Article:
September 9, 2011
Health IT Boosts Patient Care, Safety
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Slideshow: Health IT Boosts Patient Care, Safety
Motion-sensing technology found in devices like Microsoft's Xbox 360 are effective at detecting the early onset of illness and fall risk in seniors, according to research from the University of Missouri.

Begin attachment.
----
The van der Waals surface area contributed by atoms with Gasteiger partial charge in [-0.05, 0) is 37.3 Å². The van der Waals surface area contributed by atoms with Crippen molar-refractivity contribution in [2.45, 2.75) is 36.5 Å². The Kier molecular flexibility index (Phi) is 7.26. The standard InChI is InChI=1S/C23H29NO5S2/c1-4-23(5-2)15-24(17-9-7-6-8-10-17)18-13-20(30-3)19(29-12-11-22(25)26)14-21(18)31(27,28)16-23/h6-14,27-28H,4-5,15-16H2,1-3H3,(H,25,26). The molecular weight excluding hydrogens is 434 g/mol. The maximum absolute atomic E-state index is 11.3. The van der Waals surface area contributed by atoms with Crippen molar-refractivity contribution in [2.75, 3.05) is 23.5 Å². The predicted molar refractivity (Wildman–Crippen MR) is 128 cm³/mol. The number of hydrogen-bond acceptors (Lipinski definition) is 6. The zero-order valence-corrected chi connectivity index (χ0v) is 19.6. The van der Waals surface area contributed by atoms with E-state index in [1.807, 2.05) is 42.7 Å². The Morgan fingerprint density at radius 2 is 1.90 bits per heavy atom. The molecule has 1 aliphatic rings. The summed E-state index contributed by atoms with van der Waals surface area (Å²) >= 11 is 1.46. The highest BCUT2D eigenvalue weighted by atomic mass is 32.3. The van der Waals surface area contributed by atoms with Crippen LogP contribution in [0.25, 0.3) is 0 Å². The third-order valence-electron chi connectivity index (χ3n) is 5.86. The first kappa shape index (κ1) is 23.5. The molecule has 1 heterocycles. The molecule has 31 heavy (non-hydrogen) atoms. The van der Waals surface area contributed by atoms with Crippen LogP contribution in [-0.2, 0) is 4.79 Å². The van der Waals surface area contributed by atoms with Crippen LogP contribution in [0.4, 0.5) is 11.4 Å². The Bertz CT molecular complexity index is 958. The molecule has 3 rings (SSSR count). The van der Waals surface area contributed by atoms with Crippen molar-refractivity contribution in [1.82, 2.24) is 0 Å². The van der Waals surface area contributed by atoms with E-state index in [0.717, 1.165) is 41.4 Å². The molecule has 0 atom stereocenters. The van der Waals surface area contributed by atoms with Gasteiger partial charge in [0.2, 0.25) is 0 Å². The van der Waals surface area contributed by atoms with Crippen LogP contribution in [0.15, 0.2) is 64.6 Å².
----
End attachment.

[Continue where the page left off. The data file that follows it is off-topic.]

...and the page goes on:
In one study, researchers used Microsoft Kinect, the Xbox 360's motion-sensing camera, to monitor behavior and routine changes in patients at TigerPlace, an independent living community located in Columbia, Mo. In a second study, a fall detection system used Doppler radar to recognize changes in walking, bending, and other body movements that may signal a heightened risk for falls. "Different human body parts create unique images, or 'signatures,' on Doppler radar. Since falls combine a series of body part motions, the radar system can recognize a fall based on its distinct 'signature,'" researchers said in a statement. Marjorie Skubic, professor of electrical and computer engineering at the University of Missouri-Columbia college of engineering, and one of the researchers involved with the Microsoft Kinect project, told InformationWeek Healthcare that researchers' approaches to these monitoring systems has been to look for sensor patterns that mirror activity behavior and health conditions. "Changes in the sensor patterns can then be used to detect early signs of illness and functional decline," Skubic said. "The gait analysis provides a method to assess fall risk, which is one indicator of health changes. Early detection of health changes facilitates early interventions, which keeps people healthier." Both motion-sensing systems provide information to detect walking and other activities. Computer networks and wireless technology are used to send automated data to alert clinicians when patients need assistance or medical intervention. Since many older adults receive a gait analysis and fall risk assessment only once a year, or sometimes not at all, researchers said their goal is to provide a continuous assessment in the home every day so that very early changes can be detected. These might be in the form of walking speed changes or asymmetry in the gait pattern such as limping, variations in step length, or variability in stride-to-stride parameters. "We have shown in the lab that these parameters can be measured with the webcam system (using silhouettes) and have now begun to capture this type of data in the home," Skubic said. "In this current study, we are also investigating the use of radar and the Kinect for capturing in-home gait parameters." "The radar and Kinect systems are not currently connected to the [electronic health record], but I would envision them becoming part of that," Skubic said. "We have been logging motion and bed sensor data in TigerPlace apartments for almost 6 years and are now linking up the sensor data with the EHR at TigerPlace." Find out how health IT leaders are dealing with the industry's pain points, from allowing unfettered patient data access to sharing electronic records. Also in the new, all-digital issue of InformationWeek Healthcare: There needs to be better e-communication between technologists and clinicians. Download the issue now. (Free registration required.)
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